23. Serbia is making progress in privatizing and restructuring socially owned enterprises. Fifty large socially owned enterprises will be offered through tenders in 2003, with the sale of the largest ones (Beopetrol and two tobacco companies) expected in the fourth quarter. About 1,000 small socially owned enterprises will be auctioned. In total, privatization is expected to generate cash receipts of about €400 million in 2003. Progress will also be made in restructuring 49 socially sensitive conglomerates—originally employing over 150,000 workers—prior to privatization to ensure orderly ownership transfer and employment reduction. About 50,000 workers have already been laid off with social support from the budget; a further 30,000 are expected to go through the same process this year at a cost to the budget of some €60 million. To continue ensuring transparency of the use of privatization receipts, all privatization proceeds will be channeled through the budget and spending will follow normal budgetary procedures. Excess privatization proceeds, after covering any shortfall in foreign budgetary financing, will be used to reduce net government indebtedness and—if consistent with achieving program objectives and in consultation with the Fund in the context of program reviews—to cover investment and restructuring costs.

24. Forthcoming legislative changes will reinforce the impact of rapid privatization in enhancing competition in the enterprise sector. Several new laws aimed at bolstering the business environment will be adopted by parliament in the second half of the year, including the laws on bankruptcy, on executive procedures and on business registration, as well as amendments to the laws on public procurement and on financial markets and securities.

25. Privatization in Montenegro is proceeding. In addition to privatization through tenders, auctions and sales of minority government share packets in the local stock exchanges, some companies' assets are privatized by applying the bankruptcy law adopted in 2002. The recent tender privatization of Montenegro Banka to a strategic investor will be followed by the initiation of the same process for Podgoricka Banka. In addition, the downstream component of the aluminum company (KAP) will be spun off and privatized this year. To ensure transparency, the Privatization Law will be amended by end-September 2003 to allow channeling all privatization proceeds to the budget without earmarking, with spending to follow normal budgetary procedures. Privatization sales are expected to yield €70 million in 2003; however, for caution, one-third of this amount has been budgeted.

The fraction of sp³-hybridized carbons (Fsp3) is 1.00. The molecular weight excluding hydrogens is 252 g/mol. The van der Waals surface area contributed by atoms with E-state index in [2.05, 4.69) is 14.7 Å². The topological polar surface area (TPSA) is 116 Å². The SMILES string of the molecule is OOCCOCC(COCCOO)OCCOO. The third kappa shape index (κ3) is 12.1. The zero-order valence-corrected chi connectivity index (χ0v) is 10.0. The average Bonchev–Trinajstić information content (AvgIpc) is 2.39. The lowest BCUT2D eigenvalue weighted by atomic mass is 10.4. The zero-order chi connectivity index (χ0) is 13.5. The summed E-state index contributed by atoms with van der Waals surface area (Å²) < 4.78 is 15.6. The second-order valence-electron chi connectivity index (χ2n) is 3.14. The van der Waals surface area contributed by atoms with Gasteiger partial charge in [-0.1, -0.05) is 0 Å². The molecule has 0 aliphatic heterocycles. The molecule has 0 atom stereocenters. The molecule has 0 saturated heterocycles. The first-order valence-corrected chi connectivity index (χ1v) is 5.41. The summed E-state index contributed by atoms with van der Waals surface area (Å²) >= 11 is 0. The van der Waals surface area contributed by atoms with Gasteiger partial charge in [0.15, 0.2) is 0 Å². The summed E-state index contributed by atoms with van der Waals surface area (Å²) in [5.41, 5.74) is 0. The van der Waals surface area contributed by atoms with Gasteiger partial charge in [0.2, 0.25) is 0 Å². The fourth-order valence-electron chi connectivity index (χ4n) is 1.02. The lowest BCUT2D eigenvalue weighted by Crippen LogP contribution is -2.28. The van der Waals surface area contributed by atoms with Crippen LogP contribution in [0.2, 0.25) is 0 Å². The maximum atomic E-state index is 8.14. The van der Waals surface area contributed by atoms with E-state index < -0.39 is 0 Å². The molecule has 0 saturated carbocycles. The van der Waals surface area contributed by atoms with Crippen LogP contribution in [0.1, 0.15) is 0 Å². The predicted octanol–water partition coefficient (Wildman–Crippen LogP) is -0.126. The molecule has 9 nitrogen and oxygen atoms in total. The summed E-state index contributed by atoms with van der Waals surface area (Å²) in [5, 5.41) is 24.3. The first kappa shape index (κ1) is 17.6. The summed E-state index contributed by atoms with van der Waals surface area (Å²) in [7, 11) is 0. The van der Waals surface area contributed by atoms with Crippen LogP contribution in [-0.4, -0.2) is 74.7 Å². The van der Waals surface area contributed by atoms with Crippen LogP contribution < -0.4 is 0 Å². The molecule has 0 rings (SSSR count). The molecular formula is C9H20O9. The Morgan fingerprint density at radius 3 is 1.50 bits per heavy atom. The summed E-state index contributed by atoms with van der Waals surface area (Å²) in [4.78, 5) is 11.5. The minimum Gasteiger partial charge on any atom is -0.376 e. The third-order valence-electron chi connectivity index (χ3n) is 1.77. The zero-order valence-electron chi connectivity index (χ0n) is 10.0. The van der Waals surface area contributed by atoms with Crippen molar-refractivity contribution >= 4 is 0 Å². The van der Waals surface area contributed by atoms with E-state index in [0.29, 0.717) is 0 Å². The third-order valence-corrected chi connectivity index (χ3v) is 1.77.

F. Foreign Trade System

26. Agreement has been reached on an action plan to harmonize member states' trade regimes. Agreement on tariff rates has been reached on all goods, with most rates to be harmonized immediately and the remainder by 2006. Following the elimination of export quotas in Serbia early in the year, Montenegro plans to eliminate the small number of remaining quotas in the process of harmonization. All quantitative import restrictions in Serbia and Montenegro—other than those maintained for health, environment and security reasons—will be eliminated by end-2004. In addition, trade and custom laws in the two republics will be harmonized by end-2003, and free trade agreements with the neighboring countries will be signed and implemented.

III. Program Monitoring

27. Macroeconomic policy performance under the EA will continue to be monitored on the basis of quarterly quantitative performance criteria and indicative targets (Annex A). Progress in structural reform will be monitored through structural benchmarks on key policy measures (Annex C). To enhance program monitoring, both member states have appointed contact persons responsible for regular provision of standard data on fiscal and monetary developments as well as privatization, as described in the TMU.

28. Further improvements will be made in the provision of statistical data. Improving the timeliness of national accounts statistics is a top priority, with the 2001 GDP figures expected to be published by July 2003. Improvements will also be made in publishing data on wages and the external sector for both member states and SM. Montenegro will publish a consistent monetary survey starting from end-August 2003.

Union of Serbia and Montenegro: Technical Memorandum of Understanding

I. Introduction

1. This memorandum replaces the Technical Memorandum of Understanding attached to the Memorandum of Economic and Financial Policies of April 1, 2003. It sets out the understandings regarding the definitions of quantitative and structural performance criteria and benchmarks, as well as indicative targets, for the program supported by the Fund under an Extended Arrangement (EA), as well as the related reporting requirements. The key changes in this updated memorandum include definitional changes in the fiscal area stemming from the implementation of the new Constitutional Charter, an adjustor to the NFA floor, and data revisions owing to revised monetary data for end-2002.

2. To monitor developments under the program, the authorities will provide the data listed in each section below to the European 1 Department of the Fund, in accordance with the indicated timing. The quantitative performance criteria and indicative targets will be monitored on the basis of the methodological classification of monetary and financial data that was in place on December 31, 2002, except as noted below. Quantitative performance criteria and indicative targets for end-June, end-September and end-December 2003 are specified in Annex A of the Memorandum of Economic and Financial Policies (MEFP).